George Lopez returns, once-estranged daughter in tow, with a textbook family sitcom
In the ever-lengthening history of George Lopez sitcoms, the first time was a charm, the second and third not so much. The comedian’s much-loved “George Lopez” ran from 2002 to 2007 on ABC, followed by the deservedly short-lived “Saint George” on FX and the quite good, relatively modern “Lopez,” which lasted two seasons on TV Land. And now he’s back, for a potentially charmed fourth time, with “Lopez vs. Lopez,” premiering Friday on NBC, which returns him to network television and the multicamera, wacky family format of his first success.
Pilots are hard. They’re full of introductions and information, whereas the very point of the broadcast sitcom is returning you to a place where you already know everybody’s name. Such shows break in like shoes. The opening episode of “Lopez vs. Lopez” feels a little strained, especially given how hard the laugh track is working to convince you that the show is hilarious, a hit from get-go. But as one would expect, the second episode (of two available for review) is more relaxed, even as the hijinks are more hectic. It’s a decent, pro job — the sort of sitcom in which people say mildly offensive things without becoming actually offensive.
That “Lopez vs. Lopez” has a feature-ready real-world backstory does not make it any less a creature of the form. The series was co-created by Lopez and his formerly estranged daughter, Mayan Lopez, who costars as … his formerly estranged daughter. TikTok, where the Lopezes have posted together, had something to do with their reunion, and Mayan’s character — also called Mayan, as George is called George — also TikToks, if that’s the verb. (Third co-creator and showrunner Debby Wolfe, Salvadoran on her mother’s side, who discovered Mayan’s feed and thought she saw a show there, comes from the rebooted “One Day at a Time” and “The Conners”; Bruce Helford, who co-created “George Lopez,” is an executive producer and writer.)
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Though George is the dad, he’s not the head of the household; it’s not even his house. Broke and homeless, he convinces Mayan to let him live with her — his moving business tanked in the pandemic and he sold his own home to keep paying his workers. Which is to say, though he is irascible and opinionated, cheated on his ex-wife, once left his daughter in a casino pool while he gambled inside and is rarely without a beer in his hand, he’s basically a good guy.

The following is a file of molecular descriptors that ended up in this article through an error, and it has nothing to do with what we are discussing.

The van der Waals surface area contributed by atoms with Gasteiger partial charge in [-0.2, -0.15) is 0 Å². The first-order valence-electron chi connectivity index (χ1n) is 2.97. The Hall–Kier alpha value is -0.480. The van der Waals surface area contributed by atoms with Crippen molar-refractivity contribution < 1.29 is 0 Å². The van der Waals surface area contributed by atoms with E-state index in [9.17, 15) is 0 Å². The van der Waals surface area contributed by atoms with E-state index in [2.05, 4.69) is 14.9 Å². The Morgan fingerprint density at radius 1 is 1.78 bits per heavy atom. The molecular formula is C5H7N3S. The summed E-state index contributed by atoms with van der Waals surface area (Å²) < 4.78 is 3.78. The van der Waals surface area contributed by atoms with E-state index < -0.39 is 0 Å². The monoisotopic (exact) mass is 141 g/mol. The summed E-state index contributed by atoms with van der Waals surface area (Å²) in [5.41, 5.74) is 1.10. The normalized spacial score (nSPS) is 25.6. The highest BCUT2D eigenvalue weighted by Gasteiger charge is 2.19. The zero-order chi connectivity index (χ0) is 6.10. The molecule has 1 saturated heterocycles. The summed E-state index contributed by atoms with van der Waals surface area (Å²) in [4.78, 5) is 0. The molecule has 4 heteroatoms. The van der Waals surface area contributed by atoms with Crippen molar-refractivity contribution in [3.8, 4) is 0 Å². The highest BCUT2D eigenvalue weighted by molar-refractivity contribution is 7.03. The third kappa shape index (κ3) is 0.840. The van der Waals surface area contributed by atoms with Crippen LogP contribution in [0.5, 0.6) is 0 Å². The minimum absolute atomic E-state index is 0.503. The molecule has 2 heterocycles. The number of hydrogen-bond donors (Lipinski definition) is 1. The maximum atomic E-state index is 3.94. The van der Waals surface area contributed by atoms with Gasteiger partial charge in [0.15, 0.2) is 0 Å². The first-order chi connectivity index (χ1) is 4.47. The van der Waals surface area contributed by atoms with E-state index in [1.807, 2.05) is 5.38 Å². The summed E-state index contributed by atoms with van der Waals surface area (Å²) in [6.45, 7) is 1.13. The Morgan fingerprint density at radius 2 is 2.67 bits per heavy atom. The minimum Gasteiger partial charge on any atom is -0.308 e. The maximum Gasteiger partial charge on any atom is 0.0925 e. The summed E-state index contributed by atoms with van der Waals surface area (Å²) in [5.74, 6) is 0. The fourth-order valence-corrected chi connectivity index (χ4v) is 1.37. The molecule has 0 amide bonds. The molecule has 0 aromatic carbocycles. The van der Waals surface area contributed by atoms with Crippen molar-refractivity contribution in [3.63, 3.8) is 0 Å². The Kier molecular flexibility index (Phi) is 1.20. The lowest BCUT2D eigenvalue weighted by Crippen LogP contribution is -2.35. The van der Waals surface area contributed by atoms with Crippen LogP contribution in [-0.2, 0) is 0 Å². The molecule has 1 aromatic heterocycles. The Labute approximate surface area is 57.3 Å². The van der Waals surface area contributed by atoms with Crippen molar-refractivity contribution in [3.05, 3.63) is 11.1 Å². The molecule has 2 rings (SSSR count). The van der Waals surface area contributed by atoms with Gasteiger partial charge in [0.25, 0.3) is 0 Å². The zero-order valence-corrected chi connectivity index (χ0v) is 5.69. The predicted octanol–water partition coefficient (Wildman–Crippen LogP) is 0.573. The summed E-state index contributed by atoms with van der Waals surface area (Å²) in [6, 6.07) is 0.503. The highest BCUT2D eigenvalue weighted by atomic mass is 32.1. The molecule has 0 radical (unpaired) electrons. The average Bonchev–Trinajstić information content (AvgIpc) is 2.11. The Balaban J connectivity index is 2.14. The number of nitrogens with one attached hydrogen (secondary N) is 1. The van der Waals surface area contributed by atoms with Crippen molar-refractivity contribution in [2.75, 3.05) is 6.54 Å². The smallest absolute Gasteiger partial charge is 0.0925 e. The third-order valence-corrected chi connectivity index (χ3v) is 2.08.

Here he is embedded in a commedia dell’arte ensemble of best friend Oscar (Al Madrigal), sassy co-worker Brookie (Laci Mosley), ex-wife Rosie (Selenis Leyva), daughter’s longtime partner Quinten (Matt Shively) and cute child Chance (Brice Gonzalez), with whom George shares a bunk bed. That the principals are Latino— except for Quinten, who is white and played as pointedly bland, and Mosley, who is Black — is rare for network television; you are not liable to hear a pun on the norteño band Los Tigres del Norte anywhere else on the broadcast majors. But, broadly speaking, the product is not without precedent. Indeed, it is highly precedented.
With his big shock of gray hair and not unattractively worn countenance, Lopez is nice to have around. If the character is an old dog who might still learn a few new tricks, the actor has got his tricks pretty much in line. (George teaches Mayan how to get mad — it’s “the Lopez Way” — and she teaches him that anxiety (which he dismisses as “not even a real thing — it’s like Dracula or, you know, global warming, peanut allergies”) is real.
Before beginning medication, Mayan explains, “I was in a constant state of fear and feeling unsafe.”
“That’s being brown in America,” George replies. “They don’t have a pill for that.”
A Times analysis has found that Latino representation in film and TV has stagnated for a decade-plus, even as Latinos’ share of the population has grown.
In her first major outing as an actress, Mayan Lopez acquits herself well. Madrigal, who just has to be funny, and is, plays a pothead so classic it elicits a Cheech & Chong reference. There are some mild sex jokes, which you can hardly avoid on a family comedy nowadays; a little bit of slapstick; insult humor that doesn’t kill the heartwarming vibe; a good portion of Kids These Days humor on the part of the older characters; and the oft-used yet not especially funny dodge of having old folks speak or act like young ones — George saying, “Stop being so extra” or twerking with Rosie. Also textbook is the exchange in which George tells Rosie that he was ashamed to tell Mayan he’d lost his house, “because I didn’t want her to lose respect for me,” and she responds lovingly, “Oh, honey, Mayan’s never respected you”; but Leyva, perhaps the most agile member of the cast, gives it life.
For all its discussion of trauma and therapy, its cultural representation and a few politically pointed jokes — all welcome in this non-niche context — the more immediate job of a series like this isn’t to put something new under the sun. It’s to draw the audience that actually watches network television. That would be progress.
‘Lopez vs. Lopez’
When: Friday, 8 p.m.
Rating: TV-PG (may be unsuitable for young children)
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